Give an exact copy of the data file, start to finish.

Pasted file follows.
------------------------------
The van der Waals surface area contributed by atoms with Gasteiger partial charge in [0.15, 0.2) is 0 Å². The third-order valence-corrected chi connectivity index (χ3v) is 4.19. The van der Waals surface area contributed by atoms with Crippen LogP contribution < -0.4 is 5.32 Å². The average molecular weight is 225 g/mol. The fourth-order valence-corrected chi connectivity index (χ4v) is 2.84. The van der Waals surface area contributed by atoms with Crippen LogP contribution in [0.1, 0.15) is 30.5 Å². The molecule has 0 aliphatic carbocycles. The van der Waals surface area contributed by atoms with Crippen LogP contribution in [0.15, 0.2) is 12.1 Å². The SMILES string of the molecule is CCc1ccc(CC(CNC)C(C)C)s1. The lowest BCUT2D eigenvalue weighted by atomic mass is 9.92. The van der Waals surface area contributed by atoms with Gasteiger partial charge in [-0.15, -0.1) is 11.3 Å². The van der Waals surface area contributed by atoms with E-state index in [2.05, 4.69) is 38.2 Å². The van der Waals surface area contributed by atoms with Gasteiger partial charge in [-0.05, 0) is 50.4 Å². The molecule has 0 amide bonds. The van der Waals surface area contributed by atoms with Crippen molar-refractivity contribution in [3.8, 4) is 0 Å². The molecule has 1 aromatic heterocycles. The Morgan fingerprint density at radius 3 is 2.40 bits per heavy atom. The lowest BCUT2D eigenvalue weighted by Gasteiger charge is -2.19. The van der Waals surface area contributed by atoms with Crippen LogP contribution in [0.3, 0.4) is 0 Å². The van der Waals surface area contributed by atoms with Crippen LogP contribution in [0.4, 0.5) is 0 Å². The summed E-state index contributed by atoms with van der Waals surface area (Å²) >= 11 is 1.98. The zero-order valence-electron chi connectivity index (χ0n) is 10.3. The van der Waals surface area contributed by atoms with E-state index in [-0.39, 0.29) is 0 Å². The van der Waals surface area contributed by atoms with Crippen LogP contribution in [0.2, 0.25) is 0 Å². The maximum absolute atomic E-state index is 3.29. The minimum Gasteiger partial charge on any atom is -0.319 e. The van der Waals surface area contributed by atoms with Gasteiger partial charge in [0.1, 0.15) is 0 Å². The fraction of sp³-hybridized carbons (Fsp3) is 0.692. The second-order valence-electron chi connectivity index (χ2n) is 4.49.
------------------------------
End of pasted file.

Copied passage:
The van der Waals surface area contributed by atoms with Gasteiger partial charge in [0.15, 0.2) is 0 Å². The third-order valence-corrected chi connectivity index (χ3v) is 4.19. The van der Waals surface area contributed by atoms with Crippen LogP contribution < -0.4 is 5.32 Å². The average molecular weight is 225 g/mol. The fourth-order valence-corrected chi connectivity index (χ4v) is 2.84. The van der Waals surface area contributed by atoms with Crippen LogP contribution in [0.1, 0.15) is 30.5 Å². The molecule has 0 aliphatic carbocycles. The van der Waals surface area contributed by atoms with Crippen LogP contribution in [0.15, 0.2) is 12.1 Å². The SMILES string of the molecule is CCc1ccc(CC(CNC)C(C)C)s1. The lowest BCUT2D eigenvalue weighted by atomic mass is 9.92. The van der Waals surface area contributed by atoms with Gasteiger partial charge in [-0.15, -0.1) is 11.3 Å². The van der Waals surface area contributed by atoms with E-state index in [2.05, 4.69) is 38.2 Å². The van der Waals surface area contributed by atoms with Gasteiger partial charge in [-0.05, 0) is 50.4 Å². The molecule has 0 amide bonds. The van der Waals surface area contributed by atoms with Crippen molar-refractivity contribution in [3.8, 4) is 0 Å². The molecule has 1 aromatic heterocycles. The Morgan fingerprint density at radius 3 is 2.40 bits per heavy atom. The lowest BCUT2D eigenvalue weighted by Gasteiger charge is -2.19. The van der Waals surface area contributed by atoms with Crippen LogP contribution in [0.3, 0.4) is 0 Å². The van der Waals surface area contributed by atoms with Crippen LogP contribution in [0.4, 0.5) is 0 Å². The summed E-state index contributed by atoms with van der Waals surface area (Å²) >= 11 is 1.98. The zero-order valence-electron chi connectivity index (χ0n) is 10.3. The van der Waals surface area contributed by atoms with E-state index in [-0.39, 0.29) is 0 Å². The van der Waals surface area contributed by atoms with Crippen LogP contribution in [0.2, 0.25) is 0 Å². The maximum absolute atomic E-state index is 3.29. The minimum Gasteiger partial charge on any atom is -0.319 e. The van der Waals surface area contributed by atoms with Gasteiger partial charge in [0.1, 0.15) is 0 Å². The fraction of sp³-hybridized carbons (Fsp3) is 0.692. The second-order valence-electron chi connectivity index (χ2n) is 4.49.